COLUMBUS, Ohio (AP) — An Ohio woman repeatedly raped as a child suffered injuries so severe that she’s owed millions in compensation despite a state cap on pain-and-suffering awards, an attorney told the state Supreme Court Wednesday.
At issue before the court is a Cuyahoga County judge’s 2020 decision to cut a portion of a $20 million jury verdict to $250,000. That decision was based on a 2005 law meant to limit the size of awards in lawsuits.
More than five years ago, the state Supreme Court cited that same law, sometimes known as tort reform, when it threw out a $3.6 million jury award to a woman raped by her pastor at age 15. The court reduced the award to about $385,000 based on the 2005 law.
The high court heard arguments Wednesday that such limits are unconstitutional when they involve underage victims of sexual assault. The court also heard an overall challenge to the caps on damages created by the 2005 law.
The 2005 law did allow for exceptions to the caps, such as the loss of a limb or an injury from an accident that prevents a person to live independently. That exception should apply to the woman raped as a child, her attorney, Robert Peck, told the justices.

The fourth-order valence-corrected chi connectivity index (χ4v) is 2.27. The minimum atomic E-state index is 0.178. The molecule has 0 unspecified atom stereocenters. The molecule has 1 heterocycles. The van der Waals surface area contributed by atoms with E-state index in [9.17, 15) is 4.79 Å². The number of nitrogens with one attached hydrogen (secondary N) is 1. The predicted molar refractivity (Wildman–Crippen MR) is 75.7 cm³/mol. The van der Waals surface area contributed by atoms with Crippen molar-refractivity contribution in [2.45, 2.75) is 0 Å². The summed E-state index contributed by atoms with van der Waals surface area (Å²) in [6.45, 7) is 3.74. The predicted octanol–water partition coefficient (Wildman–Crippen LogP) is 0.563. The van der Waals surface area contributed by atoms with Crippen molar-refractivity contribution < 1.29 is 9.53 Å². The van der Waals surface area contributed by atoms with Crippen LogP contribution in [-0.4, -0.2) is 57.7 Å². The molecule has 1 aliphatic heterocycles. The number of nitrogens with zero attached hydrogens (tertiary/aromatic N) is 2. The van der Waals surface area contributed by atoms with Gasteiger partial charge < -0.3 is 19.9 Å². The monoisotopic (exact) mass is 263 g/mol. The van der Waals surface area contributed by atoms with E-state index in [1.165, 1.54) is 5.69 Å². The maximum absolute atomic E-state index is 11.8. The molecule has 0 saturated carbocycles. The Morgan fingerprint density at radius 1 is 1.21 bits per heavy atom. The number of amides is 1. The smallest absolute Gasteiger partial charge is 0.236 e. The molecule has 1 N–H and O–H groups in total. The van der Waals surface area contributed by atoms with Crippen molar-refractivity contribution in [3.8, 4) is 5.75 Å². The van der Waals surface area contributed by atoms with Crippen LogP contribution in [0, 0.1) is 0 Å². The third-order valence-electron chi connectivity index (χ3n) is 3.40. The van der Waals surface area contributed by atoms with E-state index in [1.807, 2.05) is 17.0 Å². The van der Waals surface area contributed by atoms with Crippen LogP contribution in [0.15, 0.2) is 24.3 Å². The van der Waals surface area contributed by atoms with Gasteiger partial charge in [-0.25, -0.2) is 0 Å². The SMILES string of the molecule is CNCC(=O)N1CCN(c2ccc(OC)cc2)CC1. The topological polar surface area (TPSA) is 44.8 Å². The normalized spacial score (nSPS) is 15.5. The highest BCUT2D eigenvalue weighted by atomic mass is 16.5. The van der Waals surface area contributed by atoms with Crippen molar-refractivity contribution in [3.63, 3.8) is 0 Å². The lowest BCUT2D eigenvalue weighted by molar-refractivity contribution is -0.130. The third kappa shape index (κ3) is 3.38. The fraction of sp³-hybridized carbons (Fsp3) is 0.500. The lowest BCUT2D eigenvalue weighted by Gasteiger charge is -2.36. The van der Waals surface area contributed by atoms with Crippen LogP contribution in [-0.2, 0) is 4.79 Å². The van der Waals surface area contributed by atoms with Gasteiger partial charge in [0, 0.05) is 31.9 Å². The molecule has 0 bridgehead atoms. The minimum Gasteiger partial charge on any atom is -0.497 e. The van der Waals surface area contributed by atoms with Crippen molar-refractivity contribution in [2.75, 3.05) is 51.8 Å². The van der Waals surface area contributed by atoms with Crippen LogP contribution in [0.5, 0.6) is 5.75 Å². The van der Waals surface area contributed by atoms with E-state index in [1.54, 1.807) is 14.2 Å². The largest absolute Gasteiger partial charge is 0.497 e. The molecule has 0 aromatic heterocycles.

“The consequences here are so catastrophic that they are certainly more than a permanent scar on the hand or the loss of a finger or the types of things that the statute carves out as exceptions,” he said.
A lawyer representing the man who raped the woman noted that the same jury awarded the woman $114 million — $14 million for pain-and-suffering for rapes that occurred before the 2005 took effect, and $100 million in punitive damages. That amount stands, attorney Marion Little told the court.
“You cannot say she was denied her day in court,” Little said. “You cannot suggest she was denied a meaningful remedy.”
He added that lawmakers crafting the 2005 law anticipated “facts of this nature” by allowing punitive damages without caps.
A court decision isn’t expected for months.
House Democrats have successfully proposed legislation targeting the issue that would lift caps on pain-and-suffering awards for child rape victims.